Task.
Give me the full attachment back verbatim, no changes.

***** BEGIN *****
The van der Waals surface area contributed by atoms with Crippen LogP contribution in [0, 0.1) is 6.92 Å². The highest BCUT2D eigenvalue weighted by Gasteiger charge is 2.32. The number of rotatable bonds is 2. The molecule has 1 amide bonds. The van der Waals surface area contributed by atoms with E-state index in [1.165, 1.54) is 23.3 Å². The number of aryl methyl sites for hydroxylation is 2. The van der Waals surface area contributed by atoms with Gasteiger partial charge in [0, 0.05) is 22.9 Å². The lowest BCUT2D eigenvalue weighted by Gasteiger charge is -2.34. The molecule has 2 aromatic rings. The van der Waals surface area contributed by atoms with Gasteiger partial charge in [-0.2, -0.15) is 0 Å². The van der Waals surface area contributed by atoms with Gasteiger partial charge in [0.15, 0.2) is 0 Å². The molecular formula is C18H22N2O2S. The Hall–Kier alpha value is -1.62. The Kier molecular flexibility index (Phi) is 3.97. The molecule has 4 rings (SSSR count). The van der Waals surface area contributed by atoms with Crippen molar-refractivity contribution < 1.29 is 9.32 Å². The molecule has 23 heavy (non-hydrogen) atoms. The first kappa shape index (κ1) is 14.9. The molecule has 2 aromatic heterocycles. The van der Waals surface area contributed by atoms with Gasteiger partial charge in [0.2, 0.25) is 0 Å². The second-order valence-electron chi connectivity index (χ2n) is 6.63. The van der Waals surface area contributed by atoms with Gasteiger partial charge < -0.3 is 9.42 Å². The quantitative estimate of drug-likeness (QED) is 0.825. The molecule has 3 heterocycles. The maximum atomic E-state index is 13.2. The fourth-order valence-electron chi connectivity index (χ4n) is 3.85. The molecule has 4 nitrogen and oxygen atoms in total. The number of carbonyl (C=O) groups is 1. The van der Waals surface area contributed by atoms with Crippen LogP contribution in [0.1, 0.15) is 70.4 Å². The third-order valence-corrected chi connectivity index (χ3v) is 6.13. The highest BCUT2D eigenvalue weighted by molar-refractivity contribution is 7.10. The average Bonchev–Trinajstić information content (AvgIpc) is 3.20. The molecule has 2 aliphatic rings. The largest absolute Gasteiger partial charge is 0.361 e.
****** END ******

The van der Waals surface area contributed by atoms with Crippen LogP contribution in [0, 0.1) is 6.92 Å². The highest BCUT2D eigenvalue weighted by Gasteiger charge is 2.32. The number of rotatable bonds is 2. The molecule has 1 amide bonds. The van der Waals surface area contributed by atoms with E-state index in [1.165, 1.54) is 23.3 Å². The number of aryl methyl sites for hydroxylation is 2. The van der Waals surface area contributed by atoms with Gasteiger partial charge in [0, 0.05) is 22.9 Å². The lowest BCUT2D eigenvalue weighted by Gasteiger charge is -2.34. The molecule has 2 aromatic rings. The van der Waals surface area contributed by atoms with Gasteiger partial charge in [-0.2, -0.15) is 0 Å². The van der Waals surface area contributed by atoms with Gasteiger partial charge in [0.15, 0.2) is 0 Å². The molecular formula is C18H22N2O2S. The Hall–Kier alpha value is -1.62. The Kier molecular flexibility index (Phi) is 3.97. The molecule has 4 rings (SSSR count). The van der Waals surface area contributed by atoms with Crippen molar-refractivity contribution < 1.29 is 9.32 Å². The molecule has 23 heavy (non-hydrogen) atoms. The first kappa shape index (κ1) is 14.9. The molecule has 2 aromatic heterocycles. The van der Waals surface area contributed by atoms with Gasteiger partial charge in [0.2, 0.25) is 0 Å². The second-order valence-electron chi connectivity index (χ2n) is 6.63. The van der Waals surface area contributed by atoms with Gasteiger partial charge < -0.3 is 9.42 Å². The quantitative estimate of drug-likeness (QED) is 0.825. The molecule has 3 heterocycles. The maximum atomic E-state index is 13.2. The fourth-order valence-electron chi connectivity index (χ4n) is 3.85. The molecule has 4 nitrogen and oxygen atoms in total. The number of carbonyl (C=O) groups is 1. The van der Waals surface area contributed by atoms with Crippen LogP contribution in [0.1, 0.15) is 70.4 Å². The third-order valence-corrected chi connectivity index (χ3v) is 6.13. The highest BCUT2D eigenvalue weighted by molar-refractivity contribution is 7.10. The average Bonchev–Trinajstić information content (AvgIpc) is 3.20. The molecule has 2 aliphatic rings. The largest absolute Gasteiger partial charge is 0.361 e.